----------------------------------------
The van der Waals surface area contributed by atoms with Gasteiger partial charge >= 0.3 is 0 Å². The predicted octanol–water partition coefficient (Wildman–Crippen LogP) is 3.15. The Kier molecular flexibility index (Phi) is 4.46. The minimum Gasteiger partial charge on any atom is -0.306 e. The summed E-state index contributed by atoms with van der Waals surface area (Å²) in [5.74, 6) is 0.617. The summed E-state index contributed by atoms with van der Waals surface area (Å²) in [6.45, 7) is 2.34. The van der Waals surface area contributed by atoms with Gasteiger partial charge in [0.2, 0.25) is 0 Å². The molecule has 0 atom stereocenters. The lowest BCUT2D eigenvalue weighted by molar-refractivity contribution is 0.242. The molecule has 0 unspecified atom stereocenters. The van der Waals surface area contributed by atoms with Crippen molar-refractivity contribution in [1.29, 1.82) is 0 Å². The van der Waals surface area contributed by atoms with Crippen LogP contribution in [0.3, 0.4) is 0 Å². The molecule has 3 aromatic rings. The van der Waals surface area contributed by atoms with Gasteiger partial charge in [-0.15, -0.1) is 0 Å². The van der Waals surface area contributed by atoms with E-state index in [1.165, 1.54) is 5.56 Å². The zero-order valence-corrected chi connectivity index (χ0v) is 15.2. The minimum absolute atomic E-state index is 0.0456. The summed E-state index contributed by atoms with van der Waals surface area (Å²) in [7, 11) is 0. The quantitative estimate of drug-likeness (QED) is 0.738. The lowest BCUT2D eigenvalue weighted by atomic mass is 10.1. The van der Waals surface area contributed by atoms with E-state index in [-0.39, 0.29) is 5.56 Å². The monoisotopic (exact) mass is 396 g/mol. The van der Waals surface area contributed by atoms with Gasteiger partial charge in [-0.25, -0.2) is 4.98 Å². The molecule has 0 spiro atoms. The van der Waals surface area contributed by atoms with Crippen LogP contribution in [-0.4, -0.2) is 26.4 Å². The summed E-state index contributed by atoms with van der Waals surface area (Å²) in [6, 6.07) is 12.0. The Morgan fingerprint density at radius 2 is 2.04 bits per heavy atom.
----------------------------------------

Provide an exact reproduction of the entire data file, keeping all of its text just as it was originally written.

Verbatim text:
The van der Waals surface area contributed by atoms with Gasteiger partial charge >= 0.3 is 0 Å². The predicted octanol–water partition coefficient (Wildman–Crippen LogP) is 3.15. The Kier molecular flexibility index (Phi) is 4.46. The minimum Gasteiger partial charge on any atom is -0.306 e. The summed E-state index contributed by atoms with van der Waals surface area (Å²) in [5.74, 6) is 0.617. The summed E-state index contributed by atoms with van der Waals surface area (Å²) in [6.45, 7) is 2.34. The van der Waals surface area contributed by atoms with Gasteiger partial charge in [0.2, 0.25) is 0 Å². The molecule has 0 atom stereocenters. The lowest BCUT2D eigenvalue weighted by molar-refractivity contribution is 0.242. The molecule has 0 unspecified atom stereocenters. The van der Waals surface area contributed by atoms with Crippen molar-refractivity contribution in [1.29, 1.82) is 0 Å². The van der Waals surface area contributed by atoms with Crippen LogP contribution in [0.3, 0.4) is 0 Å². The molecule has 3 aromatic rings. The van der Waals surface area contributed by atoms with Gasteiger partial charge in [-0.15, -0.1) is 0 Å². The van der Waals surface area contributed by atoms with E-state index in [1.165, 1.54) is 5.56 Å². The zero-order valence-corrected chi connectivity index (χ0v) is 15.2. The minimum absolute atomic E-state index is 0.0456. The summed E-state index contributed by atoms with van der Waals surface area (Å²) in [7, 11) is 0. The quantitative estimate of drug-likeness (QED) is 0.738. The lowest BCUT2D eigenvalue weighted by atomic mass is 10.1. The van der Waals surface area contributed by atoms with E-state index in [-0.39, 0.29) is 5.56 Å². The monoisotopic (exact) mass is 396 g/mol. The van der Waals surface area contributed by atoms with Gasteiger partial charge in [-0.25, -0.2) is 4.98 Å². The molecule has 0 spiro atoms. The van der Waals surface area contributed by atoms with Crippen LogP contribution in [-0.4, -0.2) is 26.4 Å². The summed E-state index contributed by atoms with van der Waals surface area (Å²) in [6, 6.07) is 12.0. The Morgan fingerprint density at radius 2 is 2.04 bits per heavy atom.